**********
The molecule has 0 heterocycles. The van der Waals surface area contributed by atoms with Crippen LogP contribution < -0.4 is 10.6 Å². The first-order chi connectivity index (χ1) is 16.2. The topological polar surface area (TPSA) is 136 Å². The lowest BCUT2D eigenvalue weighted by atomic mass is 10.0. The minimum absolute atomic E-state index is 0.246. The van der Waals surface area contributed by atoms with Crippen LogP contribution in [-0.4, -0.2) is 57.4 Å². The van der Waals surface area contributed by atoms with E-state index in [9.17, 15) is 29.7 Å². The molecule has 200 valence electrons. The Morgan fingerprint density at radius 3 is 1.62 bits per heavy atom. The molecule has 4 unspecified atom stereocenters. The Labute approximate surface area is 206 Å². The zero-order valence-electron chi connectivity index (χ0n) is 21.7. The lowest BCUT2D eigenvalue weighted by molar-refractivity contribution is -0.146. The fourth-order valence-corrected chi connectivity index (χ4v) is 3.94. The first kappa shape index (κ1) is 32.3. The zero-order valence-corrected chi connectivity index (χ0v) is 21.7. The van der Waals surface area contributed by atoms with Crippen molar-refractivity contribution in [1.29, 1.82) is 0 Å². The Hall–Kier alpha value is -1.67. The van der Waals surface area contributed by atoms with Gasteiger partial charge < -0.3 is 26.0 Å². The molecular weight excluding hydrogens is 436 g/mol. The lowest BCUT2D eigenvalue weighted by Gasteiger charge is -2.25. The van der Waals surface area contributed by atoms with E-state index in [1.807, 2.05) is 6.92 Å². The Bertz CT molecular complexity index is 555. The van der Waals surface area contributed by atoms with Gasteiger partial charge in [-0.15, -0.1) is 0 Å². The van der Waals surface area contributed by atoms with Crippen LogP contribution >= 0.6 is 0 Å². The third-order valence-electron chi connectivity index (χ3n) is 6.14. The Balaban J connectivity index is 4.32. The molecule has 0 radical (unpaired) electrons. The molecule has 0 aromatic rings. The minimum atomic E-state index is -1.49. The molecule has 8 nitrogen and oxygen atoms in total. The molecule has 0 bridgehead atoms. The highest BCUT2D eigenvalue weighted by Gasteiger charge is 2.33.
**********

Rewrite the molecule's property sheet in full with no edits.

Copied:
The molecule has 0 heterocycles. The van der Waals surface area contributed by atoms with Crippen LogP contribution < -0.4 is 10.6 Å². The first-order chi connectivity index (χ1) is 16.2. The topological polar surface area (TPSA) is 136 Å². The lowest BCUT2D eigenvalue weighted by atomic mass is 10.0. The minimum absolute atomic E-state index is 0.246. The van der Waals surface area contributed by atoms with Crippen LogP contribution in [-0.4, -0.2) is 57.4 Å². The van der Waals surface area contributed by atoms with E-state index in [9.17, 15) is 29.7 Å². The molecule has 200 valence electrons. The Morgan fingerprint density at radius 3 is 1.62 bits per heavy atom. The molecule has 4 unspecified atom stereocenters. The Labute approximate surface area is 206 Å². The zero-order valence-electron chi connectivity index (χ0n) is 21.7. The lowest BCUT2D eigenvalue weighted by molar-refractivity contribution is -0.146. The fourth-order valence-corrected chi connectivity index (χ4v) is 3.94. The first kappa shape index (κ1) is 32.3. The zero-order valence-corrected chi connectivity index (χ0v) is 21.7. The van der Waals surface area contributed by atoms with Crippen molar-refractivity contribution in [1.29, 1.82) is 0 Å². The Hall–Kier alpha value is -1.67. The van der Waals surface area contributed by atoms with Gasteiger partial charge < -0.3 is 26.0 Å². The molecular weight excluding hydrogens is 436 g/mol. The lowest BCUT2D eigenvalue weighted by Gasteiger charge is -2.25. The van der Waals surface area contributed by atoms with E-state index in [1.807, 2.05) is 6.92 Å². The Bertz CT molecular complexity index is 555. The van der Waals surface area contributed by atoms with Gasteiger partial charge in [-0.15, -0.1) is 0 Å². The van der Waals surface area contributed by atoms with Crippen LogP contribution >= 0.6 is 0 Å². The third-order valence-electron chi connectivity index (χ3n) is 6.14. The Balaban J connectivity index is 4.32. The molecule has 0 radical (unpaired) electrons. The molecule has 0 aromatic rings. The minimum atomic E-state index is -1.49. The molecule has 8 nitrogen and oxygen atoms in total. The molecule has 0 bridgehead atoms. The highest BCUT2D eigenvalue weighted by Gasteiger charge is 2.33.